House Music: Your Living Room Might Be Your Next Concert Venue


Ian Travis Barnard

House concerts are providing DIY-inclined singer/songwriters, like Callaghan, a way to earn a living at their craft … and bringing music to fans in the purest, most intimate way

House concerts aren't always entirely coordinated between artist and host. Fran Snyder founded the website in 2006 under the premise that living rooms are made for live music.

"I'm a singer/songwriter and I've played everything from colleges to clubs," Snyder says. "I'm more of a rock artist, but I'd heard about house concerts from my folky friends. I'd never played one, but I was on the road in D.C. and had a gap in my schedule. I called one of my friends, put one together and just had an incredible evening. So many people showed up that I had to do two shows, one at 9 and one at 11."

After playing a couple such shows, Snyder quickly understood the appeal of playing in people's homes. "I went online to find out more about house concerts and discovered that there wasn't a good resource. I decided I was the guy to step up and do it."

Seven years later, is a network of approximately 300 artists, each of whom has to pass an audition, and 500-600 active hosts. Hosts pay no fee to join and can tap into the site's rich reservoir of tips. "We want hosts to understand that this is not background music," Snyder says. "It's not a band playing in the corner while people are munching in the kitchen. We're teaching people how to listen to music again. You go to a club and there's always a social aspect. There's a chatty table at the front. It dilutes the connection between the artist and the people that are there."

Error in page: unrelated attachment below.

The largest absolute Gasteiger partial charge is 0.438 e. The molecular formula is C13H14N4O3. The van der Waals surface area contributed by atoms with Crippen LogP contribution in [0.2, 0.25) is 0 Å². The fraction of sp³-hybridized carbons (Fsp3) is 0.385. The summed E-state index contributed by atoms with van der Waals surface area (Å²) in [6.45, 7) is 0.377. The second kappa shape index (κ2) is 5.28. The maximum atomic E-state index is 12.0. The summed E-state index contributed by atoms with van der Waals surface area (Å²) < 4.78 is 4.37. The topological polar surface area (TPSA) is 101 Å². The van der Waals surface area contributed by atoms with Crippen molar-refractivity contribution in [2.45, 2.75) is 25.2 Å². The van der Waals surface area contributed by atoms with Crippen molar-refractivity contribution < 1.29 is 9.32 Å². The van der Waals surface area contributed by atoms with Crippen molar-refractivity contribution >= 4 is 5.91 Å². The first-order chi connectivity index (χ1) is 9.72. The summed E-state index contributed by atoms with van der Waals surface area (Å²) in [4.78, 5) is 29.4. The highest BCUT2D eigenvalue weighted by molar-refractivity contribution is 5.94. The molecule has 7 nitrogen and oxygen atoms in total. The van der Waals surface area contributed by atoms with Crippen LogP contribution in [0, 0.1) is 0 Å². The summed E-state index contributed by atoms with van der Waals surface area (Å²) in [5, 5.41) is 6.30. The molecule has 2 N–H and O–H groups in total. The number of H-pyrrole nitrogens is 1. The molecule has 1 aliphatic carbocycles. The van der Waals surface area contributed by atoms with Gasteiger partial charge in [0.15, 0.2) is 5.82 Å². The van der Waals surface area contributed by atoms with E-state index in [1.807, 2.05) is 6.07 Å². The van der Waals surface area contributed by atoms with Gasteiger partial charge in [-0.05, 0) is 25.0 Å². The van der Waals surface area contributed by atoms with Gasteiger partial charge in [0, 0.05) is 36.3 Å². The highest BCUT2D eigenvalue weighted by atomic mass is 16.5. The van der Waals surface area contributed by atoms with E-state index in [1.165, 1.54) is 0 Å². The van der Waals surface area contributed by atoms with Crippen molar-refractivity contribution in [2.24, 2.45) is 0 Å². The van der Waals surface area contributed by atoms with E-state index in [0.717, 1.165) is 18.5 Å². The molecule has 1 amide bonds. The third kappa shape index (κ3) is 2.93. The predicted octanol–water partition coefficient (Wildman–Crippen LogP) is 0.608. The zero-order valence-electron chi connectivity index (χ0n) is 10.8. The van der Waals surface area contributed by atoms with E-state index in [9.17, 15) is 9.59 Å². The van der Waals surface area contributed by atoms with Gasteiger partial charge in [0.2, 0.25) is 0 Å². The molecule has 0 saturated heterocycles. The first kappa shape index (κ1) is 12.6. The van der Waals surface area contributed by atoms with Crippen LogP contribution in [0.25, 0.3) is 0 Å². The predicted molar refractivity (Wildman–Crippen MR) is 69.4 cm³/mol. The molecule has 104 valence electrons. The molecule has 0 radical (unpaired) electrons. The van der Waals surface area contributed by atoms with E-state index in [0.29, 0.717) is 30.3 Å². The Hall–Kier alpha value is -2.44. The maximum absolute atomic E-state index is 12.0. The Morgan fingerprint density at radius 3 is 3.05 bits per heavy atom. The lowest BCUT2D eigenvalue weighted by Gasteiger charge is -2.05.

Artists, meanwhile, pay a one-time membership to, which New England-based singer/songwriter and site member Sarah Blacker says she "typically make[s] back in one show."

"House concerts are not for the smoke-and-mirrors kind of musician," she says. "They're unpredictable and force you to interact. But, you can forge genuine connections with new fans. They're eager to hear the stories behind your songs and they really get to know you.

"And, for all of their openness and challenges, house concerts' up-close aspect means that nearly everyone buys one, if not all, of your CDs," Blacker adds, sharing that she's grossed more than $700 in donations (i.e., ticket sales) and $400 in CD sales at her most robust of shows; neither nor, generally, hosts collect any of a night's take. ("I've also played at the home of a cocaine-snorting control freak who rearranged his living room about 10 times before show time," she recalls cringingly of one gig (which was, we should note, out of the site's network). "I nearly had a panic attack just being in his presence. I couldn't get out of there fast enough. I think I made about $27 that night at the door. He forgot to collect donations because he was clearly pre-engaged.")

But, "house concerts are like a good first kiss," Blacker says. "Raw, intimate and memorable."

While is largely the realm of up-and-coming artists, or those seeking to gain steady income via their music after several years of performing, even heavily accomplished veterans enjoy scooting into the living room for shows. Site member Jack Tempchin, Glenn Frey's longtime writing partner, regularly plays house concerts in and around San Diego, where he lives. The pair penned the Eagles' '70s classics "Peaceful Easy Feeling" and "Already Gone," as well as Frey's 1985's No. 2 hit "You Belong to the City." Tempchin also wrote Johnny Rivers' 1977 top 10 "Swayin' to the Music (Slow Dancin')."